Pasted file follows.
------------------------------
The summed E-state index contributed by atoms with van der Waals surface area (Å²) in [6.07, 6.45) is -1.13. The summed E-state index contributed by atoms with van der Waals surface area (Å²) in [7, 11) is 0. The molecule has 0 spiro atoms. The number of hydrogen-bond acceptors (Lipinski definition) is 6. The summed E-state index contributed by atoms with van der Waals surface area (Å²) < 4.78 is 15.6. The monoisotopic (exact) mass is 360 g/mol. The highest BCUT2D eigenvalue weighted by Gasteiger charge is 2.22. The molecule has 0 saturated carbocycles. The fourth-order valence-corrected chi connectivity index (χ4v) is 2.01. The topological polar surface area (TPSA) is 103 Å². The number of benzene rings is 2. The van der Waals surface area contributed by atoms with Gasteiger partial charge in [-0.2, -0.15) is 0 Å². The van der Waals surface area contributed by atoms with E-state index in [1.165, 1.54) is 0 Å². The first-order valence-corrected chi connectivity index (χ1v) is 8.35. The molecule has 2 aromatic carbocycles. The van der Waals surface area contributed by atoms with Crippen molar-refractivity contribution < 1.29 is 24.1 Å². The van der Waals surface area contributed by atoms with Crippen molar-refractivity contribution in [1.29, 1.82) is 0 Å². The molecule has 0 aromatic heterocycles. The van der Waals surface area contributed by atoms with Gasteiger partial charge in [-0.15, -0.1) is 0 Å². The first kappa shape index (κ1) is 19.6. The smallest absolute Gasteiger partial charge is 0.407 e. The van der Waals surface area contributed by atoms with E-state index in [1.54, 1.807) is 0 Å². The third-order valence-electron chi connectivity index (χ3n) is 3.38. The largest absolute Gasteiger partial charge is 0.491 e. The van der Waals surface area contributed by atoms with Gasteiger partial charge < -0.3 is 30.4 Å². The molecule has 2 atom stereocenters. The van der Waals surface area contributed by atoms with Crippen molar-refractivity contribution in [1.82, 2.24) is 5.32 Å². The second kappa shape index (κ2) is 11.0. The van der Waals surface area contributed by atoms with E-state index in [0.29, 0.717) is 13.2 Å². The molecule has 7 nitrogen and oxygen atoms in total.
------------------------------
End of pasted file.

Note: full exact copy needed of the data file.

The summed E-state index contributed by atoms with van der Waals surface area (Å²) in [6.07, 6.45) is -1.13. The summed E-state index contributed by atoms with van der Waals surface area (Å²) in [7, 11) is 0. The molecule has 0 spiro atoms. The number of hydrogen-bond acceptors (Lipinski definition) is 6. The summed E-state index contributed by atoms with van der Waals surface area (Å²) < 4.78 is 15.6. The monoisotopic (exact) mass is 360 g/mol. The highest BCUT2D eigenvalue weighted by Gasteiger charge is 2.22. The molecule has 0 saturated carbocycles. The fourth-order valence-corrected chi connectivity index (χ4v) is 2.01. The topological polar surface area (TPSA) is 103 Å². The number of benzene rings is 2. The van der Waals surface area contributed by atoms with Gasteiger partial charge in [-0.2, -0.15) is 0 Å². The van der Waals surface area contributed by atoms with E-state index in [1.165, 1.54) is 0 Å². The first-order valence-corrected chi connectivity index (χ1v) is 8.35. The molecule has 2 aromatic carbocycles. The van der Waals surface area contributed by atoms with Crippen molar-refractivity contribution < 1.29 is 24.1 Å². The van der Waals surface area contributed by atoms with Crippen molar-refractivity contribution in [1.29, 1.82) is 0 Å². The molecule has 0 aromatic heterocycles. The van der Waals surface area contributed by atoms with Gasteiger partial charge in [-0.15, -0.1) is 0 Å². The first kappa shape index (κ1) is 19.6. The smallest absolute Gasteiger partial charge is 0.407 e. The van der Waals surface area contributed by atoms with E-state index in [1.54, 1.807) is 0 Å². The third-order valence-electron chi connectivity index (χ3n) is 3.38. The largest absolute Gasteiger partial charge is 0.491 e. The van der Waals surface area contributed by atoms with Gasteiger partial charge < -0.3 is 30.4 Å². The molecule has 2 atom stereocenters. The van der Waals surface area contributed by atoms with Crippen molar-refractivity contribution in [1.82, 2.24) is 5.32 Å². The second kappa shape index (κ2) is 11.0. The van der Waals surface area contributed by atoms with E-state index in [0.29, 0.717) is 13.2 Å². The molecule has 7 nitrogen and oxygen atoms in total.